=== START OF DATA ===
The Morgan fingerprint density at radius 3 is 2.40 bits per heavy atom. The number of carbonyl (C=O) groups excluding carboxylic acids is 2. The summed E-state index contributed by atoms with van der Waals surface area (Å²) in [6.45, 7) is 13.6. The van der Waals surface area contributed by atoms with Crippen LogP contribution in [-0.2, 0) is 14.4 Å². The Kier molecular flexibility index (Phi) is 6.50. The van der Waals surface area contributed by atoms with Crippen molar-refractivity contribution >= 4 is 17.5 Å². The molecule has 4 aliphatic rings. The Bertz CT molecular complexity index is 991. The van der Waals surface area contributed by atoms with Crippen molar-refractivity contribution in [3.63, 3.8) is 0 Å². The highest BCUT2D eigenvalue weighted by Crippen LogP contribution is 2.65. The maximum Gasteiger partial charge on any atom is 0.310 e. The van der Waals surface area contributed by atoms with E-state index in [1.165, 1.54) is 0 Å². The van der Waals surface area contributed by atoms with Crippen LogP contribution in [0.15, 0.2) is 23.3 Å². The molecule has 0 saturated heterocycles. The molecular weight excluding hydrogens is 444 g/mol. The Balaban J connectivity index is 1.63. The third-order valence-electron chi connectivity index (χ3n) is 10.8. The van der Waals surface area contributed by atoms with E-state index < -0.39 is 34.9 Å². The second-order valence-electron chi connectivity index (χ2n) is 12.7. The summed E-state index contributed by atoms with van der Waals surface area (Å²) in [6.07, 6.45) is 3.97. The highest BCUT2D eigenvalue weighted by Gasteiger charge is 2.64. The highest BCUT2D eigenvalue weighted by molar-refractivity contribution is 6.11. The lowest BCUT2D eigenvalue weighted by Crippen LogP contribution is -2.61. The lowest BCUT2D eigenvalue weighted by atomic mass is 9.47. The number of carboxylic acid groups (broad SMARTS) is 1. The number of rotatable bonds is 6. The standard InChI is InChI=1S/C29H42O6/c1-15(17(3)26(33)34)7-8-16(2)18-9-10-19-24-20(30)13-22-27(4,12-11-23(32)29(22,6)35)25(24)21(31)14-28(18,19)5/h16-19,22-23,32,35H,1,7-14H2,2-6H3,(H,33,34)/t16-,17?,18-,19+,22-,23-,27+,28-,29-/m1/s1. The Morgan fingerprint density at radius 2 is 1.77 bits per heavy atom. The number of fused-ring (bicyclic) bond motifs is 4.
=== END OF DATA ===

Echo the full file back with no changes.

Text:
The Morgan fingerprint density at radius 3 is 2.40 bits per heavy atom. The number of carbonyl (C=O) groups excluding carboxylic acids is 2. The summed E-state index contributed by atoms with van der Waals surface area (Å²) in [6.45, 7) is 13.6. The van der Waals surface area contributed by atoms with Crippen LogP contribution in [-0.2, 0) is 14.4 Å². The Kier molecular flexibility index (Phi) is 6.50. The van der Waals surface area contributed by atoms with Crippen molar-refractivity contribution >= 4 is 17.5 Å². The molecule has 4 aliphatic rings. The Bertz CT molecular complexity index is 991. The van der Waals surface area contributed by atoms with Crippen molar-refractivity contribution in [3.63, 3.8) is 0 Å². The highest BCUT2D eigenvalue weighted by Crippen LogP contribution is 2.65. The maximum Gasteiger partial charge on any atom is 0.310 e. The van der Waals surface area contributed by atoms with E-state index in [1.165, 1.54) is 0 Å². The van der Waals surface area contributed by atoms with Crippen LogP contribution in [0.15, 0.2) is 23.3 Å². The molecule has 0 saturated heterocycles. The molecular weight excluding hydrogens is 444 g/mol. The Balaban J connectivity index is 1.63. The third-order valence-electron chi connectivity index (χ3n) is 10.8. The van der Waals surface area contributed by atoms with E-state index < -0.39 is 34.9 Å². The second-order valence-electron chi connectivity index (χ2n) is 12.7. The summed E-state index contributed by atoms with van der Waals surface area (Å²) in [6.07, 6.45) is 3.97. The highest BCUT2D eigenvalue weighted by Gasteiger charge is 2.64. The highest BCUT2D eigenvalue weighted by molar-refractivity contribution is 6.11. The lowest BCUT2D eigenvalue weighted by Crippen LogP contribution is -2.61. The lowest BCUT2D eigenvalue weighted by atomic mass is 9.47. The number of carboxylic acid groups (broad SMARTS) is 1. The number of rotatable bonds is 6. The standard InChI is InChI=1S/C29H42O6/c1-15(17(3)26(33)34)7-8-16(2)18-9-10-19-24-20(30)13-22-27(4,12-11-23(32)29(22,6)35)25(24)21(31)14-28(18,19)5/h16-19,22-23,32,35H,1,7-14H2,2-6H3,(H,33,34)/t16-,17?,18-,19+,22-,23-,27+,28-,29-/m1/s1. The Morgan fingerprint density at radius 2 is 1.77 bits per heavy atom. The number of fused-ring (bicyclic) bond motifs is 4.